Our annual New Year’s ritual of doing some house cleaning and organizing, throwing things out and making room for all the stuff we got as Xmas gifts, yielded this small trove of matchbooks and matchboxes. We must have picked up these from various restaurants and shops because the designs struck us in some way at the moment we saw them. Each design is distinct and an exercise in branding. These matches are from the New York City outpost of the restaurant Mission Chinese; James Beach, a restaurant in Venice Beach; Esquelito, a jewelry store in Echo Park, Los Angeles and the Spanish word for “skeleton”; the Crosby Street Hotel in SoHo, New York; and Love Adorned, another jewelry shop with branches in NYC and LA.
The branding of coffee roaster and cafe Common Room in Costa Mesa, California is a simple two-dimensional, flat icon of a coffee cup and saucer. It appears repeated in a diagonal pattern across the cafe’s exterior, a gray single-story brick warehouse-type building in a light-industrial business park devoid of shops and the hustle-and-bustle street traffic that comes with it. The windows are darkly shaded. Both its location and secretive minimalist architectural design give it an air of mystique.
The logo for Intelligentsia Coffee’s “Black Cat” Espresso is the head of a black cat. It’s a bold and literal graphic with class and style, rendered so that the cat’s head is seen from a 3/4-angle, giving it some visual dimensionality.
Intelligentsia has put the Black Cat logo on some of the various cups and saucers it uses at its various architecturally-inspired cafes. Transferring the branding across these is a straightforward 1:1 application of the literal logo. Sometimes, whether you’re drinking Black Cat espresso or not, you get your coffee served in one of these Black Cat-branded cups, and these look pretty cool.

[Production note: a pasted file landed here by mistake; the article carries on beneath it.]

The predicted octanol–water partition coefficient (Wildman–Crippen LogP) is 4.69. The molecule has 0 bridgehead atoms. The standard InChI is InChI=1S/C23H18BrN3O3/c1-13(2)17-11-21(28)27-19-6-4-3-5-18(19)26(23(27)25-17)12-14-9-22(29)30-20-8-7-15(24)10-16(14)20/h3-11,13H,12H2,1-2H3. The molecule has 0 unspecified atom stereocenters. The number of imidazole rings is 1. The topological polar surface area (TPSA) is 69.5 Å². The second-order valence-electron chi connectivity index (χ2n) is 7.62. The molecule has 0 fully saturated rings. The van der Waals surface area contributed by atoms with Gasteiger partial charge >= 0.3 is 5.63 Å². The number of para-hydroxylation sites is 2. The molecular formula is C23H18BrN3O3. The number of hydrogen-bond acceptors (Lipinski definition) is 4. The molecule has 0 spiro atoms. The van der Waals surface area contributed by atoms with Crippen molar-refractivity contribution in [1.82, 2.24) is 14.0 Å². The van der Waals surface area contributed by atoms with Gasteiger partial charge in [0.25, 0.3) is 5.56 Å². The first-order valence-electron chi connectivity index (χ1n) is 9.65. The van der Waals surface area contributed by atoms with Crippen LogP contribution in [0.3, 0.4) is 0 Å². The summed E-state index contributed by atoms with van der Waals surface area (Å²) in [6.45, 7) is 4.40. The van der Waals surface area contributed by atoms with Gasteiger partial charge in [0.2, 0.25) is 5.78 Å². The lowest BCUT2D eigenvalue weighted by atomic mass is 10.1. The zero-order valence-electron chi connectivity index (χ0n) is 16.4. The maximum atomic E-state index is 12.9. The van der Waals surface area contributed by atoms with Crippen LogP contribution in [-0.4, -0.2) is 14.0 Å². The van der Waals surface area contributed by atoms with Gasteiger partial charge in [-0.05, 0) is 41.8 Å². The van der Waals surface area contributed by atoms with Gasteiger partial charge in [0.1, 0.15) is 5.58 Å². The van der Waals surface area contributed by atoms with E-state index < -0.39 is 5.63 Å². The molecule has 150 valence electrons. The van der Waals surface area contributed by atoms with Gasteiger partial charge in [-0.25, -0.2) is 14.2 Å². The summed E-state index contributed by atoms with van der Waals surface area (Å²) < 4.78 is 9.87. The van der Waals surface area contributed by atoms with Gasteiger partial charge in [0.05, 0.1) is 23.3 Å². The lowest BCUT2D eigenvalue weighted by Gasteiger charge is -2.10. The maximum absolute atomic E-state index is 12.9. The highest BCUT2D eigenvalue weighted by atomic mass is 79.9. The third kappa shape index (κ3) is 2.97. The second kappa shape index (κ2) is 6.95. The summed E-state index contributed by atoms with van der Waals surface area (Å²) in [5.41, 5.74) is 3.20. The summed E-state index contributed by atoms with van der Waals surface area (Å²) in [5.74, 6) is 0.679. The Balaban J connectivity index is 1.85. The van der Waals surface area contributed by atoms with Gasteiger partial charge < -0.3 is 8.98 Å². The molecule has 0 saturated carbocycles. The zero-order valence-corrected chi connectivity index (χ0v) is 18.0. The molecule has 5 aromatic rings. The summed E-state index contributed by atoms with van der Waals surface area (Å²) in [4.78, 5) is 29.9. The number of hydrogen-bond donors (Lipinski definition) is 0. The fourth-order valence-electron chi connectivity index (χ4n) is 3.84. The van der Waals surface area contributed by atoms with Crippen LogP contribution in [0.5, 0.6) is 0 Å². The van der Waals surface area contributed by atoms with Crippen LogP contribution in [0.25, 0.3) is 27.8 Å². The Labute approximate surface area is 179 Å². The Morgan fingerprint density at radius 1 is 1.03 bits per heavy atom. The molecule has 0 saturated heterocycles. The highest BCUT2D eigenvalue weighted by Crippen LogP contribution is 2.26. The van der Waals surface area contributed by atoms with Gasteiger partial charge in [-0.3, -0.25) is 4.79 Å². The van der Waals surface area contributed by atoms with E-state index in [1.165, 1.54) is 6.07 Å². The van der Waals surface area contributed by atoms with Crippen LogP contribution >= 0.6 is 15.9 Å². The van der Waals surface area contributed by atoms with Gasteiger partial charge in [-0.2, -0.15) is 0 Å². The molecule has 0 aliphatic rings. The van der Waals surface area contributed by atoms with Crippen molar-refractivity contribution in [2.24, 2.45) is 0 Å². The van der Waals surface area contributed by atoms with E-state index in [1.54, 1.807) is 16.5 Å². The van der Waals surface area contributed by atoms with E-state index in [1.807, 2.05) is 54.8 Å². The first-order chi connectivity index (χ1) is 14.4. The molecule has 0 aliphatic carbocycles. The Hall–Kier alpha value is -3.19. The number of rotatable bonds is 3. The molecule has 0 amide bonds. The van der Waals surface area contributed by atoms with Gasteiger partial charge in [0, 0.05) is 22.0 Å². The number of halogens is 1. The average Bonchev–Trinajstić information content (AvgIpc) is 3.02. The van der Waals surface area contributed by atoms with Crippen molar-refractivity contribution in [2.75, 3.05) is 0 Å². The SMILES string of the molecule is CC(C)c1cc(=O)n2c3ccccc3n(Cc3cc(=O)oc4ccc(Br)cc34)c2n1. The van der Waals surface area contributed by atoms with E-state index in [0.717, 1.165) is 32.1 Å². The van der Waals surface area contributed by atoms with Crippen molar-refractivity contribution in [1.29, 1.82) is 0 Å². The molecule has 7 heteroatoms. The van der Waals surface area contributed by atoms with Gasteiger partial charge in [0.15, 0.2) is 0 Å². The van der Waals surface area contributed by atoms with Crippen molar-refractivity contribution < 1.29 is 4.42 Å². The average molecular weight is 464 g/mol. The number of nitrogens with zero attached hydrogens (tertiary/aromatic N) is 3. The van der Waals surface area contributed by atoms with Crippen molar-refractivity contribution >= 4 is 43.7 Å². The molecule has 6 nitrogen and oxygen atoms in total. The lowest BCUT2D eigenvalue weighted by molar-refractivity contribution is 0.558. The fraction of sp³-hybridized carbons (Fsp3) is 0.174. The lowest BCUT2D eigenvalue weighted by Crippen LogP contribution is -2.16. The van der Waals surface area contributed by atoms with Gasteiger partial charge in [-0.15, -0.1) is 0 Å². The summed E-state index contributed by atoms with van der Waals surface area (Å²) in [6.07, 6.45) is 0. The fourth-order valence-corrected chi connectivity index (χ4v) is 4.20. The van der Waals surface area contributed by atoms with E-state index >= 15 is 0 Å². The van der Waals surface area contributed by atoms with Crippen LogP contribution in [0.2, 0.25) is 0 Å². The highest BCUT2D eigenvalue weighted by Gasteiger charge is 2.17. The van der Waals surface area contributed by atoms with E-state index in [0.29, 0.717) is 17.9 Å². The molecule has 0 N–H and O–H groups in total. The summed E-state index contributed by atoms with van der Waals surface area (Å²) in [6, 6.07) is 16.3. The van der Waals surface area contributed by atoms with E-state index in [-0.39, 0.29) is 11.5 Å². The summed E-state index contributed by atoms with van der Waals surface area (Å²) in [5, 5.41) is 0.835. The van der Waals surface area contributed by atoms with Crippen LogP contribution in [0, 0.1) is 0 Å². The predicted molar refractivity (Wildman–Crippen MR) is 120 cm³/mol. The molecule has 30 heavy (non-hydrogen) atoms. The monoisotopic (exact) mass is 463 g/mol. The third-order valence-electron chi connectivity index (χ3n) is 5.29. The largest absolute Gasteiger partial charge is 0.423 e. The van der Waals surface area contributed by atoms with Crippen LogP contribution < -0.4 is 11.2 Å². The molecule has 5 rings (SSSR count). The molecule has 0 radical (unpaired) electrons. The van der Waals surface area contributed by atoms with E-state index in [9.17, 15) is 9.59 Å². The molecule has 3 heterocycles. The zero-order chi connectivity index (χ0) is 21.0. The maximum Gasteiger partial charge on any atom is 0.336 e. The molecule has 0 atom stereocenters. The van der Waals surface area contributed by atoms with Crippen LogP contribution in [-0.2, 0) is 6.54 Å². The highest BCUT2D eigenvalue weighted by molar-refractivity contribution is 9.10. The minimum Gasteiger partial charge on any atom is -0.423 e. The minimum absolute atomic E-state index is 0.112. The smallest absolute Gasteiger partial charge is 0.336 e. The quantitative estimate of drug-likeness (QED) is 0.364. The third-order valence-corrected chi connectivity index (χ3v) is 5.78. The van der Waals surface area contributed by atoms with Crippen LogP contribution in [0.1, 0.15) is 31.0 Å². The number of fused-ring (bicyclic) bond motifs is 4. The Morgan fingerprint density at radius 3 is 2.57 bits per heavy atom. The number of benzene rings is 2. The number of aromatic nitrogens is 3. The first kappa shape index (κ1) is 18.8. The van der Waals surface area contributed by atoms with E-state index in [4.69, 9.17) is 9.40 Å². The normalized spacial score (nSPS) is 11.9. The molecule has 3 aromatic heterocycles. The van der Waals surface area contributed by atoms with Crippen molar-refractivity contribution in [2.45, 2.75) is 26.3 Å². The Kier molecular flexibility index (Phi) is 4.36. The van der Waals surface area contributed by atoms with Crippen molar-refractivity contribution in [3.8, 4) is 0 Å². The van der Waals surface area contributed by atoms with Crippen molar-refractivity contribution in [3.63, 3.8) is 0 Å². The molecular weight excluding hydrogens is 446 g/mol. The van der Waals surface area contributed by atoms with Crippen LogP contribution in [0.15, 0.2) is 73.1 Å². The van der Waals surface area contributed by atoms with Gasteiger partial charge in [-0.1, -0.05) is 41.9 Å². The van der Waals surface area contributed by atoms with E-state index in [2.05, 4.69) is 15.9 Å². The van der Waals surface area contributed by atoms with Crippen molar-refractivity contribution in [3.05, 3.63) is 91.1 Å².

But Intelligentsia has also created some variations of the logo and occasionally, if you’re lucky, you’ll get your coffee served in a black ceramic cup and saucer, where the Black Cat logo is rendered in a lightened gold hue. It’s elegant its knocked-out contrast to the black ceramic.
When you get your cappucino served with this black cup and saucer set, it’s kind of special. The black and gold add another layer of smart sophistication and a dash of mystique to the brand. That the cat is in gold instead of black is a deft touch that, for those familiar with the usual logo presentation, may be seen as an aesthetically clever and playful twist on a familiar and already likeable and strong visual cue.
All this further supports the larger Intelligentsia Coffee brand and reinforces the company’s reputation for great design and well-defined sense of style, whether expressed in the architectural design of its cafes or the form factor of its ceramic mugs or the high-graphical aesthetic of its coffee packaging and t-shirts.
The international symbols for man and woman often used on signage for restrooms at airports, museums, restaurants and public places, etc., throughout the world are sometimes reinterpreted by designers. We noticed a lot of variations on the symbols at various places in Amsterdam on our recent visit there. Pictured here are the even more minimalist and pared down and arm-less versions of these symbols used in signage at Ij Kantine, a massive, beautifully designed restaurant and bar in Amsterdam’s northside across the Ij River. We’ll post images of the restaurant in a separate post soon.
A sparkly fresh new wheat-paste street art piece by the artist Raemann on Lafayette Street in NoHo, downtown New City. “Smart Air” is another in series of artworks that depict “bottled air” as a consumer product branded with the logos of popular bottled-water brands, such as Dasani, Perrier, Poland Spring, and, as pictured here, Smart Water.
Brand-awareness ads in magazines rarely come as simple, bold and minimalist as this two-page spread for the Italian bicycle maker Bianchi in the Dutch cycling mag Soigneur. Aside from logotype and slogan on aquamarine-like blue, the pages are blank. Love love love the color.